Trevor: The fact that almost all of Pierre Dorion’s off-season acquisitions haven’t worked out at all. We know they do well in amateur scouting, but pro scouting is still easily their biggest weakness. Austin Watson has been fine on the fourth line and Evgenii Dadonov is at least good enough (although not nearly as good we had hoped), but Braydon Coburn, Derek Stepan, Alex Galchenyuk, Cedric Paquette, Josh Brown, Matt Murray, and Erik Gudbranson have all been massive anchors on this team. Artem Zub is a big plus in this category, so that’s essentially one very good addition, two fine ones, and seven bad ones. It’s tough to be a good GM with a batting average like that.

Brandon: I mean, can there be any answer other than the goaltending? Watching this team on that God-awful Western swing to begin the year was akin to being waterboarded for a variety of reasons, but at times it didn’t look like Matt Murray or Marcus Högberg could stop a beach ball.

I think things will get better; Murray is still an exceptionally talented goaltender that oozes talent and experience, and Joey Daccord is showing signs of serious promise, but the play in net needs to be much better for this team to improve.

Beata: The goaltending. There’s some hope for the future, but watching Murray and Högberg’s bad games really makes you realize how spoiled we were with Craig Anderson. The goaltending has ranged from “good enough to give us the win with support from the skaters” to “probably the main reason we lost.” I can’t think of a single game where you could say that our goalie stole us a win, and I know you don’t exactly want that to be happening every night, but it would be nice if it could happen every once in a while.

Nada: The “veterans”, I just wish Dorion would have utilized more of our prospects or current young players over bringing in guys like Gudbranson or Coburn.

Spencer: Goaltending, in general. Matt Murray has been wildly inconsistent while Marcus Högberg, as much as I like the player, has been consistent and not in a good way. It doesn’t help either of them that the team in front of them spent the first 10+ games of the season playing some of the worst hockey we’ve ever seen. It’s been better of late, but goaltending is by far the most disappointing part about this season so far.

Shaan: It’s between Dorion’s offseason and the goaltending — nothing else comes particularly close. While Dorion was at least able to make a few decent moves, snagging a second rounder from Tampa, bringing in Austin Watson as a physical presence and penalty-kill specialist, and of course Artem Zub, Erik Gudbranson and others have not panned out, and his acquisition and signing of Matt Murray has been a disaster so far. So, while the goaltending has been horrible, a big part of that has to do with Dorion, so I think the GM has been the biggest disappointment halfway through the season.

Owen: I’m gonna sound like a broken record here but definitely Dorion bringing in all of those veterans, having them make the team out of camp, and then losing Balcers/Chlapik/Jaros/Lajoie while White, Wolanin, Zub, Brännström, Logan Brown etc. have had to fight tooth and nail to crack the lineup. I believe that if you have a younger lineup then you get better team defence then you get better goaltending resulting in more wins.

Ary: Asset management and goaltending seem to be the unanimous picks here, and it’s hard not to agree. What bothers me is that Dorion’s moves looked questionable even among amateurs — the calibre of the players brought in weren’t going to be enough to move the dial, and many had underlying metrics that were among the worst in the league. While I hope that management has learned their lesson, Ottawa’s had poor defence for over a decade now so I’m not holding my breath. It really speaks to the team having a lack of alternate voices among their already-slim management group, and the dire need to reform their decision-making processes — especially on the pro side — before they lose even more ground to their counterparts.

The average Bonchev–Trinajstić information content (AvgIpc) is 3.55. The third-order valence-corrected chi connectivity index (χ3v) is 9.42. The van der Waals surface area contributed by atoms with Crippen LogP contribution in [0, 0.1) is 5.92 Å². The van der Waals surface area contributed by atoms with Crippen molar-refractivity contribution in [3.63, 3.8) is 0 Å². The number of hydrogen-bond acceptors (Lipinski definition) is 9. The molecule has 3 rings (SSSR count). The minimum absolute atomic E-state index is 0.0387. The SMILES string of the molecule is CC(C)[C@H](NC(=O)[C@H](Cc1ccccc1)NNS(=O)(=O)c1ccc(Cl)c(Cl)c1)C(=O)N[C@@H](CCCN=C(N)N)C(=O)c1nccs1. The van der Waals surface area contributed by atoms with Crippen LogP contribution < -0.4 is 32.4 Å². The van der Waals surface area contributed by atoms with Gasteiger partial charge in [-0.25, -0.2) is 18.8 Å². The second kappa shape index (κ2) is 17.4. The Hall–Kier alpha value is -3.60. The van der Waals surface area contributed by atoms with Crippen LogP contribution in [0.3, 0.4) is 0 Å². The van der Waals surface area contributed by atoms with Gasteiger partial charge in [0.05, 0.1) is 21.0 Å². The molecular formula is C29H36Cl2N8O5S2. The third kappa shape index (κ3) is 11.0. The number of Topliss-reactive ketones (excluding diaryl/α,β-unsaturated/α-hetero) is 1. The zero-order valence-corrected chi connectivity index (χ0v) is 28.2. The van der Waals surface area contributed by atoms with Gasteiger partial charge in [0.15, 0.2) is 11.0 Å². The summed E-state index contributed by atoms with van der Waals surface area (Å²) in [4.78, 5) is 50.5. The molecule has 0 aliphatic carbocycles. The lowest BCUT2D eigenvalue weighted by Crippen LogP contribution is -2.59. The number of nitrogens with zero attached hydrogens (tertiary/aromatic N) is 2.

If you could realistically change one thing before the season ended, what would you change and why?

Ross: I would put Chabot and Zub together on the top pairing for the rest of the year. Zub is not a top-pairing defenceman in the NHL, but he’s the closest to a right-handed top-pairing guy the Sens have. Chabot has looked a little shaky at times, especially on defence and with regards to taking penalties, and pairing him with an NHL-level defenceman should hopefully fix some of those issues.

Trevor: I’m not sure how “out there” people will go on this one, but I’d make a change to put Erik Brännström on the right side and then have Christian Wolanin in the lineup. I think it’s silly to not once have Chabot, Brännström, and Wolanin in the same lineup, plus we know that Brännström is more comfortable on the right side. I know DJ has his philosophy on this, but what’s the worst that can happen if they just test it out?

Brandon: This seems like it will be another popular answer, but it hurts me on an emotional level that we have yet to see Erik Brännström, Christian Wolanin, and Artem Zub in the lineup at the same time. While the former two have faltered at times, they’ve still been among the better of Ottawa’s defenders this season, and even though it would likely take Brännström playing the right side, I think an optimized defence core includes those three.

Beata: As others have said, Chabot and Zub together would be a really nice change, plus Brännström on the second pairing. It wouldn’t fix all the Sens’ defensive problems, but it’s not like things can get much worse.

Nada: Give Wolanin a permanent spot on the team. Trade Tierney and give Logan Brown a serious look. I’m a huge Matt Murray fan but at this point, I’d ride Daccord Gustavsson for the majority of the games until Murray gains his confidence back.

Spencer: Seems like lots of people are going with the Brännström/Wolanin answer so I’m going to go with Logan Brown getting a fair shake down the middle. A fair shake means playing half decent minutes with half decent linemates — so, no, playing 8 minutes with Michael Haley and Austin Watson as your wingers isn’t what I’m looking for here. Even if Brown doesn’t end up panning out, he’s not going to give you less production than someone like Anisimov will. At least try to figure out what you have in the player.

Shaan: Without a doubt, switch Artem Zub with Nikita Zaitsev. The Chabot-Zaitsev pairing has really struggled for the better part of the season and Chabot can greatly benefit from playing with the team’s best defender. You’d naturally worry about how Mike Reilly would fare away from Zub, but he actually has a 5v5 Corsi For% of over 61% this season when paired with Zaitsev.

Owen: There’s no realistic way that Dorion trades Murray any time soon and I won’t hold my breath for a Gudbranson trade so if Ottawa ships off any of Tierney, Watson, Reilly etc. to clear the path for some younger players.

Ary: Don’t get stuck trying to paper over some of the poor moves from the offseason — identify that the veterans have been a problem and move on from them.